There are four straight cuts, all performed with outstretched arms and the long edge of the sword: High, Wrath, Middle, and Low. In the headings below you will see several different terms for each of these cuts.
Meyer also names 12 derivate cuts, so called because they arise from the four basic cuts. These cuts are performed with the short edge, flat, or some angle and are thus known as the reverse cuts. We will look at these later.
Of these cuts, five are considered “master cuts”. While all should be learned, these five are the most important: Wrath, Crooked, Thwart, Squinting, and Scalp.
Oberhauw – High Cut, Scheidelhauw – Scalp Cut
The high cut is a straight cut from above generally aimed at the head towards the scalp.
Meyer also uses Oberhauw to refer to any high cut.
Zornhau – Wrath Cut, Streithauw – Strife Cut, Vatterstreich – Father Stroke
This is a diagonal, downward strike from the right. It is the most powerful cut and is often used to being engagements.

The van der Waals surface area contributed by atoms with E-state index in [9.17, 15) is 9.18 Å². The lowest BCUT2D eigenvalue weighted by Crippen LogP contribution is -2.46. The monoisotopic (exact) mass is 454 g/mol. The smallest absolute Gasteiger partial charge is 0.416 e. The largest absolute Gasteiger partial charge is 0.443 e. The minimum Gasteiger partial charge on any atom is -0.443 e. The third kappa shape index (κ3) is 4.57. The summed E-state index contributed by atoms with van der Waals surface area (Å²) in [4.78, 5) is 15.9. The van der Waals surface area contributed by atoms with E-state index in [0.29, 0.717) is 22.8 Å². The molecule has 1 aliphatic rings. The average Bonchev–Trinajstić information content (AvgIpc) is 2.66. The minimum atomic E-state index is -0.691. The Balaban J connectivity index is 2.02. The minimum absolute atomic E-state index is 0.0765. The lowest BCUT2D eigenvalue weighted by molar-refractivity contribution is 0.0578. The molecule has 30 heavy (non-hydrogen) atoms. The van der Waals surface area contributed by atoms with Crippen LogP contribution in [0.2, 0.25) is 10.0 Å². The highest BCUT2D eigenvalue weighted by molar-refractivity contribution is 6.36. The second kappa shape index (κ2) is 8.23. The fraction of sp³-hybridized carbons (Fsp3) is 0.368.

Mittel – Middle, Überzwerchhauw – Horizontal Cutz
This horizontal cut is used more in Dusack than in longsword.
A common mistake is to believe that the middle cut goes though the middle of the opponent, attacking the chest or belly. While it certainly can, it is usually more effective to aim for the middle of the head.
Underhauw – Under Cut
This is commonly translated as the “low cut” but I think a more accurate description is “under cut”. In the text Meyer describes the underhauw as a rising cut from Ochs on the right that targets the opponent’s right arm. As Ochs is certainly not a low guard and the blade only drops far enough to go beneath the outreached arm, it is misleading to call this a low cut.